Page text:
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Integrating Biodiversity Conservation and Sustainable Livelihoods

WWF-India works with communities and sustainable livelihoods using a number of strategies and initiatives which are briefly described below:

Value addition to Forest Products:

 / ©: Vishaish Uppal/WWF-India
Often, communities have legal rights to extract, use and sell certain forest products. However, due to limited skills in processing and marketing, the returns are very low.
© Vishaish Uppal/WWF-India
Most of the areas where WWF works are remote and where the local communities do not have access to employment opportunities. Often, communities have legal rights to extract, use and sell certain forest products. However, due to limited skills in processing and marketing, the returns are very low. This in turn leads to over-extraction of high-value forest resources which is unsustainable in the long term. In such areas WWF promotes sustainable livelihoods based on managed resource extraction. This provides an incentive for local communities to conserve the resources and the areas where they are found. 

Supporting alternative livelihoods:

Many WWF projects are working with communities living around Protected Areas (PAs) where access to and use of forest resources is restricted. Here, sustainable livelihood initiatives are based around reducing dependence of communities living around PAs on natural resources. This is done through helping communities to adopt viable alternative sources of income. Livelihoods promoted include medicinal plant cultivation, improved animal husbandry, poultry rearing, carpet weaving, mushroom farming, basket making, organic farming, agroforestry, fish farming, floriculture and fodder production. WWF’s main role is in supporting community institutions to be able to undertake and manage these initiatives in the long terms through capacity development, training, marketing support and institution building.

Facilitating establishment of Community Conservation Areas:

Many communities, especially in the North-East of India still have traditional norms for managing forest areas owned by them. However some of these are breaking down in the face of social and economic change leading to overexploitation of forests and consequent negative impacts on the ecology and livelihoods of poor and marginalized communities. There is an urgent need to evolve mechanisms and incentives through which local communities would be encouraged to conserve forest areas under their control. WWF has facilitated such processes in Arunachal Pradesh and this is proving to be a model for many other villages in the area. These areas are managed by the communities for conservation while WWF supports the development of alternative livelihoods. Sustainable Livelihoods programme is working together with the Forests programme of WWF India in evolving mechanisms for livelihood generation such as community based tourism. » Read more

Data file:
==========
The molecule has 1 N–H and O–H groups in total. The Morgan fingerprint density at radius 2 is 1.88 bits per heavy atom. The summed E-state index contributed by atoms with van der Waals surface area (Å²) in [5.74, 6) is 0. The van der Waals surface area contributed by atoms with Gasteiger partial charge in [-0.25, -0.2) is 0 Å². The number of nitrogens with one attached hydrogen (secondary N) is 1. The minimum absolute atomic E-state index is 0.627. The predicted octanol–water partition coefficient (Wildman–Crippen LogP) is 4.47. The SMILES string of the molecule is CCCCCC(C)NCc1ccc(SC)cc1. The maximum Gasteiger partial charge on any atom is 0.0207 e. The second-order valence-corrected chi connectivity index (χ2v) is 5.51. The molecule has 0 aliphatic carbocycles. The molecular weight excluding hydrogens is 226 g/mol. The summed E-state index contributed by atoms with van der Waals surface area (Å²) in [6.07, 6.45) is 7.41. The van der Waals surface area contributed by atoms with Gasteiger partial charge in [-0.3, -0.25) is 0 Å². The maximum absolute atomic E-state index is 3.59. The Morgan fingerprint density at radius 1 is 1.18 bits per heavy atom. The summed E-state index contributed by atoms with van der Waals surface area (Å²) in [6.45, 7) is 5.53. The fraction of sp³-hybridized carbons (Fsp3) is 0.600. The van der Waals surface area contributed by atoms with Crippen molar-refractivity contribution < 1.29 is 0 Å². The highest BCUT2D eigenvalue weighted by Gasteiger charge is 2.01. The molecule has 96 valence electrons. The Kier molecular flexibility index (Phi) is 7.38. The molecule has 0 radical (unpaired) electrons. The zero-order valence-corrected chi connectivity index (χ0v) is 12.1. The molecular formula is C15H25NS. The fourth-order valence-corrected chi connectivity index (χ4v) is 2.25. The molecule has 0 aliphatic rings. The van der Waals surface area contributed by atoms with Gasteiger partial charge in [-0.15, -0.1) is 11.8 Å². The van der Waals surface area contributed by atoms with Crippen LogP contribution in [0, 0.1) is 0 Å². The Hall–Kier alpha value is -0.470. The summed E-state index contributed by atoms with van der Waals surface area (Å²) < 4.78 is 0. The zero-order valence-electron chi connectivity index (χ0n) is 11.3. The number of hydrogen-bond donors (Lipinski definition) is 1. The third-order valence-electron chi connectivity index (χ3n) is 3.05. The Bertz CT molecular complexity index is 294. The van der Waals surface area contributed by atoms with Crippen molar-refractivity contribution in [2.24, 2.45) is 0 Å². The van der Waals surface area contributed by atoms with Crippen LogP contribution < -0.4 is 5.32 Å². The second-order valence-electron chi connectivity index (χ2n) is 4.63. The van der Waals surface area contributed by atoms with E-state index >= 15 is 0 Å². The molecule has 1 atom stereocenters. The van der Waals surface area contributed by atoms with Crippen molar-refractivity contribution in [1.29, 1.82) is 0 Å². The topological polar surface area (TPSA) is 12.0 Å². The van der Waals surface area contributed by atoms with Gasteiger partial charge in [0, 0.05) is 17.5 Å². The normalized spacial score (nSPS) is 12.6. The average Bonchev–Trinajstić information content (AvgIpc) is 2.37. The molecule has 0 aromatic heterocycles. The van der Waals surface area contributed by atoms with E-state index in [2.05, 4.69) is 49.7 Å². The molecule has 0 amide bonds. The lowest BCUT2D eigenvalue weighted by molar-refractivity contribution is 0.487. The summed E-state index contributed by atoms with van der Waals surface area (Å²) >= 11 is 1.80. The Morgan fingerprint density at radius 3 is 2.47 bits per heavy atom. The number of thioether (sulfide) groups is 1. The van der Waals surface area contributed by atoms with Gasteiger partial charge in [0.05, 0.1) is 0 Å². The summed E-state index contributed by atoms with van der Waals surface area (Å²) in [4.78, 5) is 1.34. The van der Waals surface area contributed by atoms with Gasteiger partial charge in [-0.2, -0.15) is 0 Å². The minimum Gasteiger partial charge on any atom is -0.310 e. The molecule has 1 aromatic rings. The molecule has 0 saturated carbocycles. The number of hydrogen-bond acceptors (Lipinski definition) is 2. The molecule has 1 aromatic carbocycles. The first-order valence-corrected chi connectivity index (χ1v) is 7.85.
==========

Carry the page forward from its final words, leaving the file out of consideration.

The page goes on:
Conservation and participatory management of fragile ecosystems:

Some ecosystems such as high altitude lakes in the Himalayas have several characteristics that make them unique in terms of their biodiversity values. The plants and animals that occur in and around them are often endemic and highly adapted to the regime that they occur in. These ecosystems are critically important not only from a biodiversity conservation perspective but also in terms of their social, economic and cultural values. With increasing accessibility and human interference in these areas there is tremendous disturbance to the ecology of the area. Management interventions are also often inadequate or inappropriate as many of these areas are not legally protected as PAs. WWF has engaged with the local community to set up/strengthen community institutions for management of wetlands and livelihood options (often based on community-based tourism) in Ladakh. This successful model of community based ecotourism is now being expanded to similar areas in Sikkim and Arunachal Pradesh.

Promoting energy efficiency:

Fuelwood is the major source of energy in rural as well as semi-urban settlements across India. Wood, together with dung and other agricultural residue meets 95 percent of fuel needs of rural areas. Wood tends to be the domestic fuel in poorer regions with low productivity, while dung and agriculture residue is used in agriculturally prosperous regions with fertile soils and irrigation. Apart from extraction of fuelwood for own consumption, selling it is also an important source of income for poor communities. The impacts of uncontrolled fuelwood extraction can have severe negative impacts in many forest areas. Use of fuelwood and dung also has serious health impacts, especially on women due to poor ventilation in many households. WWF India addresses the problem of unsustainable fuelwood extraction and its related social and environmental impacts through the design and promotion of fuel efficient stoves among communities where this is acceptable and feasible. In other areas with a higher income level, WWF is enabling communities to switch to alternative energy sources (such as kerosene and LPG).